Just like the striking blue of the male bluebird; the regal red of the male cardinal; and the brilliant orange of the Baltimore Oriole, once the goldfinch returns to the yard, it is evident immediately.
Maybe even more-so, on a dull, dreary, cool day like today, that inextinguishable yellow of the male goldfinch cannot be missed. Streaking through the yard, flitting from branch to grass to feeder at such a pace that they are hard to photograph, I watched as one male settled in the grass by a silky dandelion flower.
Two possibilities why: as it is time for nest building, he was interested in the older dandelion for its soft feathery bristles to line a nest, and secondly…the seeds. Goldfinches loves seeds. They can be found en masse nibbling on the seeds of catmint, rudbeckia, and cone flower.
I had to include this next photo. It will make you chuckle. Take a look at the size difference between the wild turkey and finch.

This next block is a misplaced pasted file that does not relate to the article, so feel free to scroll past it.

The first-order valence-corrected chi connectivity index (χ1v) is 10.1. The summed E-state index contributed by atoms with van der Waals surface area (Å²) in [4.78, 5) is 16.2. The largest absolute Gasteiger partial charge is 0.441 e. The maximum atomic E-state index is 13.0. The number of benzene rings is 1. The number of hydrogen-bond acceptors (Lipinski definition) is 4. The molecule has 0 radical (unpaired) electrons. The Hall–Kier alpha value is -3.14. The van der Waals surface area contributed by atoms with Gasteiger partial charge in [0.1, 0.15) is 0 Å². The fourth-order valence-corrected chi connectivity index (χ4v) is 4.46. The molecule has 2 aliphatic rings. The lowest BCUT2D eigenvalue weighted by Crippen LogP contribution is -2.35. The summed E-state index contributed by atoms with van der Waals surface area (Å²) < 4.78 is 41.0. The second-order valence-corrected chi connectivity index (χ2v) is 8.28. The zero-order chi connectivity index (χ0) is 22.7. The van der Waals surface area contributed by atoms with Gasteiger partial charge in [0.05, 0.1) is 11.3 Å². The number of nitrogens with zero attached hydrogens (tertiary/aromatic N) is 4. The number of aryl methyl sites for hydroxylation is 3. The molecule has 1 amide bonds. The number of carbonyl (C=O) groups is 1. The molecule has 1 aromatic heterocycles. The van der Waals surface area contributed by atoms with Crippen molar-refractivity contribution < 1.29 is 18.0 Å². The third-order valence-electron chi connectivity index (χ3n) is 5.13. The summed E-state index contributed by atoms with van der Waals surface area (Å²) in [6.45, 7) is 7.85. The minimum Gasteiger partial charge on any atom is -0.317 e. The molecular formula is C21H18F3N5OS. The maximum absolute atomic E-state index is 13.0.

My advice to you: think twice when you want to kill a dandelion with pesticides. As you can see, dandelions provide a useful purpose — nest lining, seeds, and as I showed you before, an early-in-the-season boost of pollen for pollinators. Pesticides also wreak havoc on your yard, the environment and the animals/insects who feed off of them. I leave dandelions on my slope from the immediate backyard down to the pond. If I don’t like them in a flower bed or up near the house, where I don’t think they belong, I pick it!
Get back to nature. Enjoy being outside, providing a safe haven for all who enter.
#nature #wildturkey #goldfinch